There's a DMC11 Synchronous Serial Controller driver too, here. Jnc (talk) 03:59, 31 December 2022 (CET)

Links on appropriate pages?

In your edit (@jnc), you removed some inline references I added, and commented "also, move URL links to appropriate pages". Where are these, and why not use inline references (which are traditional in academic writing, and don't disturb the reading much I think)? --Bv (talk) 12:26, 31 December 2022 (CET)

The ARP protocol spec was already linked to in the 'External links' section of the ARP page, here. (I'm a big devotee of "perfection has been attained not when there is nothing left to add, but when there is nothing left to take away", so no duplication of content unless there is a very good reason; and in the ARP article is where one would expect to find it, if one wanted it.) The Ethernet protocol list link I moved to the Ethernet page, here, in this edit.
The CHWiki has a much less intense attitude to sourcing than Wikipedia does; this was set before I got here, see Main Page#Introduction by the Administrators. I have never felt that I had a problem with that, so I was happy to not source things. Wikipedia style (which I generally like to follow here) is not to have external links buried in page text, but to corral them all to a section at the bottom. (That also allows displaying the document title on the link; done inline, one would either have to distract the text flow with the title, or show the link as an un-informative '[1]'.) That includes links in their references, which, by the way their reference system works, are for display also corralled to a section at the bottom.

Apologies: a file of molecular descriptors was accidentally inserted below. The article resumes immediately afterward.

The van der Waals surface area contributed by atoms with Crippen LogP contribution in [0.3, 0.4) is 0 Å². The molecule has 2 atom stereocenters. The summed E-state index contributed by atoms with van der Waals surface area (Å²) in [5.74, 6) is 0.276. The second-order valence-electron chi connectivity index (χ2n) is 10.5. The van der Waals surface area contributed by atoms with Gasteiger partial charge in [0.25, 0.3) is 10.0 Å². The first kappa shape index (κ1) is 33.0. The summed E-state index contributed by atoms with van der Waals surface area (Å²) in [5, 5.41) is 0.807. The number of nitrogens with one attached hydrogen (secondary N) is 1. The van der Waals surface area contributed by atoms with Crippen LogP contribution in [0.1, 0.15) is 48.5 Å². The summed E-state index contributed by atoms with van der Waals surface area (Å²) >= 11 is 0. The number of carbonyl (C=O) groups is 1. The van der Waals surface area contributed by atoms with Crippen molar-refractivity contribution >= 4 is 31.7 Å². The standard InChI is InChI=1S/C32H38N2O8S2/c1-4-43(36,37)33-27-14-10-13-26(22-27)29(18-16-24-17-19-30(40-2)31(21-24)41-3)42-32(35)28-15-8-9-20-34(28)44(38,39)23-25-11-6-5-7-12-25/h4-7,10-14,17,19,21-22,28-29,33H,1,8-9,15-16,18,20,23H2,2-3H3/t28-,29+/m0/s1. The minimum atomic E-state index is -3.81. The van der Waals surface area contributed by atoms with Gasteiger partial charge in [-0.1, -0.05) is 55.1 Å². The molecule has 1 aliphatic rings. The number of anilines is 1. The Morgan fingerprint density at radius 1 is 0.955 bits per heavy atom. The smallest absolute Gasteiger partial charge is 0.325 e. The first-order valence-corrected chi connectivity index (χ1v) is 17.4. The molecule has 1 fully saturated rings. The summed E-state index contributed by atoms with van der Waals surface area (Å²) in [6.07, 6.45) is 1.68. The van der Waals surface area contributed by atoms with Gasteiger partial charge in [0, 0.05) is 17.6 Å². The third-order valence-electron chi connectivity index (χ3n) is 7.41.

I also really like to see just the plain text when I'm editing, so I can focus hard on the order of presentation of ideas, and especially the clarity, brevity and accuracy of the text. (Doing that on Wikipedia, with its in-line citation entry style, is hard - which to me may be partially to blame for Wikipedia's often less than optimal presentation.) To me, giving a clear understanding to our readers, who will generally have limited time and interest, should be our number one goal. (If they want the details, they can consult the 'Further reading' - for those few things only available in hard-copy - or 'External links' for the full documentation - which is why I've put a lot of work into filling those in.) Jnc (talk) 14:38, 31 December 2022 (CET)